Another item that isn't taken into consideration of New Product Development cost is travel expenses. This tool would definitely save dollars by reducing travel expenses. Also, delay in work hours will be minimized based on reducing travel hours as well. To much wasted work hours occur because of waiting in airports and air fly time. Again, this virtual plant tool would keep projects on task because of reduction in travel time.
mrdon, you have a good point. With a high fidelity model of a plant a lot of this travel can be elimanted. I know an engineering manager whose company has plants all over the world. He has to go to customer locations, but he also finds that he is traveling to company locations to review how they are doing and how they do things. It takes a lot to even get a hold of the designs and drawings from these plants. This will be one challenge to many companies that have operations in multiple countries. They often do not share.
Yes, MrDon, they can look at seven different plants and see how each does a particular task. they can take the best iteration and deploy it across all plants. They can do this function-by-function to reach optimal efficiency.
I see big benefits behind this Virtual Plant Visit tool: one being a reduction in company travel expenses. The fact that one can drill down to individual assembly stations to see development of new components being manufactured is an awesome feature of the tool. Combining this tool with Video Conferencing will allow quick response to resolving manufacturing concerns between suppliers and OEMs within hours as opposed to days. Very nice article!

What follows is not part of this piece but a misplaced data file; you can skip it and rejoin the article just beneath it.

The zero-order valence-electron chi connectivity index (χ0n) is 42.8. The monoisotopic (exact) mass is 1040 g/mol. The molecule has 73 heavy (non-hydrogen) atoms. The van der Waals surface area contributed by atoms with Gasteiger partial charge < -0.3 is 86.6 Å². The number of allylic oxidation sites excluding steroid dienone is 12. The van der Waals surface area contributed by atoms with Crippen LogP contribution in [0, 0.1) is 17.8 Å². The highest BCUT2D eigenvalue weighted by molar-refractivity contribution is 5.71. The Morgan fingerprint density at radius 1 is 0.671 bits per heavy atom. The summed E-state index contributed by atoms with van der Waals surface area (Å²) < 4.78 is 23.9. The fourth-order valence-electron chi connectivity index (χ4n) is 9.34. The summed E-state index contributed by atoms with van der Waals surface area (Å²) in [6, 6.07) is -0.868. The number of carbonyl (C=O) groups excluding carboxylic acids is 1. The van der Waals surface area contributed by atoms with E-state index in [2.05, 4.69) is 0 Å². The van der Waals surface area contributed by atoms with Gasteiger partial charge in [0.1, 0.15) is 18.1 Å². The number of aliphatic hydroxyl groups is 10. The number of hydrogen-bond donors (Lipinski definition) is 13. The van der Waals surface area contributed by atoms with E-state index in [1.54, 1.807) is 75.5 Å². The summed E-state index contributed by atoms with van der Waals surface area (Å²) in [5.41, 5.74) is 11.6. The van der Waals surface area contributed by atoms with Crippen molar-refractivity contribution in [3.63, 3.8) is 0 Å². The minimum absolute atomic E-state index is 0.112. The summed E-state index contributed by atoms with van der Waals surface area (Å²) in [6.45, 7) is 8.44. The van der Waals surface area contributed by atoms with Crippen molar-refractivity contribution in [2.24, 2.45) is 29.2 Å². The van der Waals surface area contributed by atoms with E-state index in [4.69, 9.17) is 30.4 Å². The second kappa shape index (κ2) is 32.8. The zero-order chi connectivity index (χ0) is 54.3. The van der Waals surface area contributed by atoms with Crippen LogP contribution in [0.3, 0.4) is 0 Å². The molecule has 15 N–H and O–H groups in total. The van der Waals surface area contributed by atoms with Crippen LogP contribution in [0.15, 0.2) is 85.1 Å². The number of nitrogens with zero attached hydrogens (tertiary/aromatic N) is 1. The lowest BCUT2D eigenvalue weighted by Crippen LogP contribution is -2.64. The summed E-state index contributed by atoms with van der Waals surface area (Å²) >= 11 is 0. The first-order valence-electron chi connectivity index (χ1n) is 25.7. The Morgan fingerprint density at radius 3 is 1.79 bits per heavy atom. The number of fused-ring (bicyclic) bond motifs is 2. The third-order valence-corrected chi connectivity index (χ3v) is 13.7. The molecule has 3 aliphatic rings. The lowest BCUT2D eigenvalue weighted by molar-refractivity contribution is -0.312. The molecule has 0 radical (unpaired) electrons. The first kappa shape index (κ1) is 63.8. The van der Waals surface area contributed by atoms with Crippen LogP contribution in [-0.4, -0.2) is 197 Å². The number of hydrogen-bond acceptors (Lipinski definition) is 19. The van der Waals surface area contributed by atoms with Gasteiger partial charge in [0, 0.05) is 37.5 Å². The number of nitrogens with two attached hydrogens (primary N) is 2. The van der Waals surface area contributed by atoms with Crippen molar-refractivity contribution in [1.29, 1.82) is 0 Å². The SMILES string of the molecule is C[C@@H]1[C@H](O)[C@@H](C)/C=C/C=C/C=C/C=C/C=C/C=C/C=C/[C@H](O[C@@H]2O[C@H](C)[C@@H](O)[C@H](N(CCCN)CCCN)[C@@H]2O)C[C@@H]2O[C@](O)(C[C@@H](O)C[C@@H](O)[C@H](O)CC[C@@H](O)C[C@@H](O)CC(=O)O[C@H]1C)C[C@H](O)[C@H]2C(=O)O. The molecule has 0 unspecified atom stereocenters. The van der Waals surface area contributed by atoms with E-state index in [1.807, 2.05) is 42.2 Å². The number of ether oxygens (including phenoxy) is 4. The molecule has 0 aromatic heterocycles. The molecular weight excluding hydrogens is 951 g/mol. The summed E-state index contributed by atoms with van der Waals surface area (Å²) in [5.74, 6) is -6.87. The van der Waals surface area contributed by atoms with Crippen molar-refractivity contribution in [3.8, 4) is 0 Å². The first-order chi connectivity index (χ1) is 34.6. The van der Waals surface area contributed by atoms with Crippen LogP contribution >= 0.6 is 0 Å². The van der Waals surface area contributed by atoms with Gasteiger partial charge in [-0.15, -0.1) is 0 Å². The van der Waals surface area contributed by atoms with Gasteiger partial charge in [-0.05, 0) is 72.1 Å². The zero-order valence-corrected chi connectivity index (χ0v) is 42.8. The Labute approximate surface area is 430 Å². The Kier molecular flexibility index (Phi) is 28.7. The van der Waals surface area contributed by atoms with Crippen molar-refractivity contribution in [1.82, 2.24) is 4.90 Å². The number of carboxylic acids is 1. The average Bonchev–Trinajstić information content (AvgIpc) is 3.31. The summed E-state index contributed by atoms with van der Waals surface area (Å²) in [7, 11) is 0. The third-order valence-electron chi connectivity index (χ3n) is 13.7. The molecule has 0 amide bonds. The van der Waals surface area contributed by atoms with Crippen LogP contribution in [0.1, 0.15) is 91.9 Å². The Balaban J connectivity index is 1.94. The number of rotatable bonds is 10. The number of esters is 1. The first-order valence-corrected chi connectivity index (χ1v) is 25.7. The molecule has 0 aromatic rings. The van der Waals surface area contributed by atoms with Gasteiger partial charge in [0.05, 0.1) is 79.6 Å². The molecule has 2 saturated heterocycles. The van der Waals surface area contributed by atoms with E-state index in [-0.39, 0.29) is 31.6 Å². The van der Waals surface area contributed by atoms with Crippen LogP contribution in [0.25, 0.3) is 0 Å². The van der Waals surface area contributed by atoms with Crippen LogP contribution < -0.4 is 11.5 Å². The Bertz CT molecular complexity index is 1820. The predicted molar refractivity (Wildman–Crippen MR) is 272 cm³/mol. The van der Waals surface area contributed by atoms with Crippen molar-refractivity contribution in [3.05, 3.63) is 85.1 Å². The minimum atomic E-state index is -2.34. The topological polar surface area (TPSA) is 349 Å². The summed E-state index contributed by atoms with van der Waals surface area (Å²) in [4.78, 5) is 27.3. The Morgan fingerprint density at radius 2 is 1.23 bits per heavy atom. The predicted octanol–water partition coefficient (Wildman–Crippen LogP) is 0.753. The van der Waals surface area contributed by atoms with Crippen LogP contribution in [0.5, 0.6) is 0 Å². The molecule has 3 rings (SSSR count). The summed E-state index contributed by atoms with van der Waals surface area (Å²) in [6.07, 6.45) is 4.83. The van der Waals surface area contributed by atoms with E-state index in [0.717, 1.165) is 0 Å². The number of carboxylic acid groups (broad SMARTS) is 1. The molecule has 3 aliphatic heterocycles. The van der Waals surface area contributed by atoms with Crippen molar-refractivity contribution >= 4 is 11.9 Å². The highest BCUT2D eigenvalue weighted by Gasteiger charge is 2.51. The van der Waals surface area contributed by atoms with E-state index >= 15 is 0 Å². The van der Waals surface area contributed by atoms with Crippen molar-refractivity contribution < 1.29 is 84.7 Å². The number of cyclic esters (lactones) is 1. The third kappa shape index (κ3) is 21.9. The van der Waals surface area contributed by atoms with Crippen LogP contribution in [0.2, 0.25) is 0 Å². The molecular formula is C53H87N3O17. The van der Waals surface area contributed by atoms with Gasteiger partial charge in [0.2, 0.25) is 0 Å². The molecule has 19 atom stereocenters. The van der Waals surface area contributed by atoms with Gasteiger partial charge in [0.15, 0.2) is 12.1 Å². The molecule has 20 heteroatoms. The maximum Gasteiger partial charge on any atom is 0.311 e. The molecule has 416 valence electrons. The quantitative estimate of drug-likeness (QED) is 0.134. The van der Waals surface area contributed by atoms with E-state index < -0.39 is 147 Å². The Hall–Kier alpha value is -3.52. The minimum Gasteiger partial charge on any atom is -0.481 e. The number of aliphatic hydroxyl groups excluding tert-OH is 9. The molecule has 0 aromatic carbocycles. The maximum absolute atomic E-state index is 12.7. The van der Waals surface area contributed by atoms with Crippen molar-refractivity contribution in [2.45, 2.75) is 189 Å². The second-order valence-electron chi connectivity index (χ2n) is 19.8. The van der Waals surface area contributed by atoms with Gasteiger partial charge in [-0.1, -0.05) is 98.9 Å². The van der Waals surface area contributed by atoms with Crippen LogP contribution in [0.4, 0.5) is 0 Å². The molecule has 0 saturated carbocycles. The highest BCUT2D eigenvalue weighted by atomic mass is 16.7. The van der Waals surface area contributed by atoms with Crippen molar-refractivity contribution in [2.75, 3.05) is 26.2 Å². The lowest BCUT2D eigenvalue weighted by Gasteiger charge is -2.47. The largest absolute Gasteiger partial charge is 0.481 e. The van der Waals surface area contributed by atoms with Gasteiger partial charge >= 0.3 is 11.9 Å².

The first Tacoma Narrows Bridge was a Washington State suspension bridge that opened in 1940 and spanned the Tacoma Narrows strait of Puget Sound between Tacoma and the Kitsap Peninsula. It opened to traffic on July 1, 1940, and dramatically collapsed into Puget Sound on November 7, just four months after it opened.
Noting that we now live in an era of “confusion and ill-conceived stuff,” Ammunition design studio founder Robert Brunner, speaking at Gigaom Roadmap, said that by adding connectivity to everything and its mother, we aren't necessarily doing ourselves any favors, with many ‘things’ just fine in their unconnected state.
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